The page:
English Language


English Department

Departmental Staff List:

Dr F Lynch (Head of Department)

Mrs E Furey (Assistant Head of English/Literacy Co-ordinator)

Mrs C Blaney

Mrs L McCaughan

Miss A McFaul

Miss P McLoughlin

Mr M Ferguson


Curriculum Overview


Key Stage 3


Upon entry, students are grouped according to ability, as determined by objective validation tests, which are administered by the Literacy Co-ordinator.  These tests are also used as a means of target-setting.

Students identified as requiring additional literacy support are timetabled for two periods per week. They also have the opportunity to engage in paired reading with a Form Six student.  All KS3 students have a time-tabled library period.


Teachers endeavour at all times to be imaginative in their teaching, to facilitate encounters with as wide a range of literature as possible, and to promote enjoyment of English across all ability ranges.  They seek to make their classes lively and interesting, with a high degree of student participation.

Key Stage 4

All students are entered for CCEA GCSE English Language.  Teachers aim to assist students to become more effective users of language so that they can communicate with assurance, accuracy and appropriateness when talking and writing in a range of formal and informal contexts.  Students are also trained to read with understanding and perception literary and non-literary texts of increasing complexity and sophistication.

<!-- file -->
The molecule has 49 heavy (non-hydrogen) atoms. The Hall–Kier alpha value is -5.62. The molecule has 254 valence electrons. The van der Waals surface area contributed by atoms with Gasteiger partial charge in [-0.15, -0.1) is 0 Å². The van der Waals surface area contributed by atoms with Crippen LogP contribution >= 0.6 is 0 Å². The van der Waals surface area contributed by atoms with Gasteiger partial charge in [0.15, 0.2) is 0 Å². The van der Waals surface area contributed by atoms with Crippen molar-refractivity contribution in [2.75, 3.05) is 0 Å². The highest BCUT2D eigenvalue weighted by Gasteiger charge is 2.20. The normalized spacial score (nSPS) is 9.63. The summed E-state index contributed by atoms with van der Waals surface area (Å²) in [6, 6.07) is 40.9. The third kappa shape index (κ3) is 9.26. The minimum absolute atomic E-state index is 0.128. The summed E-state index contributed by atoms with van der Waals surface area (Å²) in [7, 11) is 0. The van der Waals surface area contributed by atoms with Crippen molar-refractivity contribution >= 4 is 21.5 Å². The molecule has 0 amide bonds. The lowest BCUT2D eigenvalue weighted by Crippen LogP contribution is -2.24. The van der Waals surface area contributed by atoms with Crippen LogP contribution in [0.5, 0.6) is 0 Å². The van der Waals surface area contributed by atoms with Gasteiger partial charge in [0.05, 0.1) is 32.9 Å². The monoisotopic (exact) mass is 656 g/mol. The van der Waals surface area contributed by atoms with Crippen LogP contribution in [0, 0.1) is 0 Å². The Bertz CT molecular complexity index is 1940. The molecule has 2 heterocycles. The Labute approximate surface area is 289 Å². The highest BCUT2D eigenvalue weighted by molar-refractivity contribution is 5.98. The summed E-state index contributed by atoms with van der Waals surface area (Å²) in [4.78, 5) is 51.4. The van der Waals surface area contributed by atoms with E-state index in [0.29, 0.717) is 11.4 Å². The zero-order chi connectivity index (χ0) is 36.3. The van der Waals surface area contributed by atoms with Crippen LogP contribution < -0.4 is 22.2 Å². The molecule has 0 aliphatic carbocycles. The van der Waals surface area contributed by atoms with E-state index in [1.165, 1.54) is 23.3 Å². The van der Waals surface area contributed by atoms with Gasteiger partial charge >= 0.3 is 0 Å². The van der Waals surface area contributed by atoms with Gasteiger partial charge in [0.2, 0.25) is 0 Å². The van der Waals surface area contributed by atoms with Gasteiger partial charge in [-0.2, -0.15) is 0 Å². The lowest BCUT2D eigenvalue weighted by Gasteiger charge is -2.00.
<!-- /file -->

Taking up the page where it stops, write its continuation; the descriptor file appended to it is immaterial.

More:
Students may also choose to study English Literature in conjunction with English Language, a ‚Äúdouble award‚ÄĚ option which delivers two GCSEs in a total of nine periods per fortnight.¬† Members of the English Department are actively committed to encouraging students to avail of this option: they seek to enlarge their students‚Äô imaginative and intellectual experience by a wide-ranging encounter with literature, and to teach them the value of a well-stocked mind.

AS /A2

A-level students of English follow the CCEA syllabus.  A wide range of literary texts from various cultures is studied.

Classes take the form of a deepening and extended conversation about writers and their work, about books, language, ideas and culture.  Teachers view their students at this stage as pre-undergraduates and tend to adopt a third-level style of teaching, involving both the communication of knowledge and expertise by the teacher (lecture) and the provision of opportunities for increasingly sophisticated response from the pupil (tutorial).


It remains the case that English Literature is regarded by universities as a traditional and highly-regarded academic A-level qualification, viewed by many disciplines, even those which are science-based, as an impressive hallmark of the educated person.  The student of English is able to argue a point, think independently, write and speak well, compile reports, present information and work as part of a team.  Careers in which these skills would be considered valuable asset include: journalism; writing; publishing; T.V.; film; radio; drama; music; marketing; advertising; public relations; law; personnel management; civil service; teaching.



GCSE English Language



The following excerpt describes the aims of the course, which is designed to encourage pupils:


  • to demonstrate the skills in speaking, listening, reading and writing necessary to communicate with others confidently, effectively, precisely and appropriately;
  • to express themselves creatively and imaginatively;
  • to become critical readers of a range of texts, including multi-modal texts;